With the PGA Championship at Whistling Straits for the third time in 2015, I lept at the opportunity this year to take part in it.
North Hills Country Club, where I have been a member for the past three years, teamed up this year with Tuckaway Country Club to marshal the fourteenth hole. I have never volunteered for a PGA event before, and saw it as an opportunity for a new golfing experience – one inside the ropes where I could get a good look at the swings of the world’s best professional golfers.
The event did not disappoint, as I worked all day Friday and all day Sunday.
Friday was admittedly a little rough. Waking up at 5:30 and driving to Sheboygan, then having to park at the north lot and finding my way to the main gate where I had to run down my credentials and then walk all the way to the fourteenth (the farthest outstretches of the northeast portion of the course) to get there a couple of minutes late was not awesome, but it was very cool having the chance to see a lot of my favorite players up close, and to be a part of some of the pivotal moments of the tournament.
Friday was hot – mid-90’s that felt like 100-plus degrees with almost no wind, even along Lake Michigan.
On the fourteenth hole, there were always twelve marshals working at a time. We were set up with two on the tee, one on each side of the near crosswalk, two others down the left side of the fairway and also on the right side of it. With the little wind there was coming in and toward the left-side sand trips, there was almost no action there. With the dunes on the right side blocking any wind at all, too, there were biting flies out in droves and nothing but harsh sun.
I forgot my sunglasses in my car in the morning, and unlike most volunteers failed to bring a folding chair. That area was brutal!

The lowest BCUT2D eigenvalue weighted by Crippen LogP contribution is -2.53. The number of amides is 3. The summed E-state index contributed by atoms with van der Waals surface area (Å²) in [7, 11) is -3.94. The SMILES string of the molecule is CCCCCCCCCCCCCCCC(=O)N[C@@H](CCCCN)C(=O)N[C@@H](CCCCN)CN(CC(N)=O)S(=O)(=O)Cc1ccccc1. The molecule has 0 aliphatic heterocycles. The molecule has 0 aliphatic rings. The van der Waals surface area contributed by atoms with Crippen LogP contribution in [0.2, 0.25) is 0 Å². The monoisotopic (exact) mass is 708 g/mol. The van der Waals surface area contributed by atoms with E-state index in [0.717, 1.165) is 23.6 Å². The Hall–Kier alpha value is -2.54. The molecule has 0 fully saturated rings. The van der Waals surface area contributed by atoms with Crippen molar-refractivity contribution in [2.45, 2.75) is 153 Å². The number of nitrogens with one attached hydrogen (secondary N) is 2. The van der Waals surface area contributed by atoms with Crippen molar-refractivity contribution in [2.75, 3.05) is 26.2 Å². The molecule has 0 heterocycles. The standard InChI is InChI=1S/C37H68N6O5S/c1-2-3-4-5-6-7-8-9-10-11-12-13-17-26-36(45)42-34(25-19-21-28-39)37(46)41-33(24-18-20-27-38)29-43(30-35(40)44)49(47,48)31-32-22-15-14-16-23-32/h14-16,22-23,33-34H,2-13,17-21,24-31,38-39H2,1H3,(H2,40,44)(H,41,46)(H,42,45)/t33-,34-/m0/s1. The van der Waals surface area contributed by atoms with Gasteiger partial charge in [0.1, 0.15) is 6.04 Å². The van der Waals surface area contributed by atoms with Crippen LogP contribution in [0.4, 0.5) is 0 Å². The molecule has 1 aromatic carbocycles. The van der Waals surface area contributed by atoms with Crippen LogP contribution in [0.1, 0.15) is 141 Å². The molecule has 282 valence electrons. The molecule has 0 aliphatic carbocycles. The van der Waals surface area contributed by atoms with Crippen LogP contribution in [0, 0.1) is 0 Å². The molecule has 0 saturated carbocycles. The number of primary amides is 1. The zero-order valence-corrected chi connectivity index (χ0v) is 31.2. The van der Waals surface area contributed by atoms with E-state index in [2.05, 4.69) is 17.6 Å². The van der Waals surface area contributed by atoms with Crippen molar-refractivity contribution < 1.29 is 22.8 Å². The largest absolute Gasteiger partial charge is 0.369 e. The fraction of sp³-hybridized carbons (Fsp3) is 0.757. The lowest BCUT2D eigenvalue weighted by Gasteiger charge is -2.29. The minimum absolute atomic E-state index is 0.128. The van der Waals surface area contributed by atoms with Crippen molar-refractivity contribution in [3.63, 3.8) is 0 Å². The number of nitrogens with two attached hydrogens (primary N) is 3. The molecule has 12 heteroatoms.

There were also numerous marshals around the green complex, mostly to hold our hands up when players were putting to make sure they kept quiet and [as much as possible] stayed still to keep from affecting the play.
Friday was rough in the moment, but there were so many great memories, including:
- While one stroke off the lead, Russell Henley’s drive hit the most awful bunker I have ever seen – a basketball hoop-sized hole at the end of the left-side fairway traps at the corner of the hole…
- Henley [to me]: “Any idea where it is?”
- Me [to Henley]: “Ahhh, yeah… Right there,” pointing my finger toward the ridiculous, foot and a half deep hole in the ground
- Henley: “Oh, that’s not good.”
- Henley [to his caddie]: “This is bad. There’s gotta be some kind of a rule that can help here. What about that hole at the end? See it?”
- [I waved over the rules official]
- Rules official: “What do we have here?”
- Henley: “See that hole in the back, is that maybe an animal’s home or something? Do we get any reprieve?”
- Rules official: “Actually, yes, under the ‘Burrowing animal’ rule.”Henley was allowed to drop within one club of his ball, no closer and still in the sand. He and his caddie found the spot they wanted to hit and have it carom to a more desirable location in a small tube of sand trap where the ball could actually be contacted with the club.He dropped the ball. It stuck right there, on the side.That ball was played about ten feet forward, but out of the hazard. His next shot was about ten feet from the pin, and he dropped that putt for par. Still one back.
A drone was buzzing over our heads the entire time, and I was several feet away just taking in the conversation and situation. It was honestly fascinating.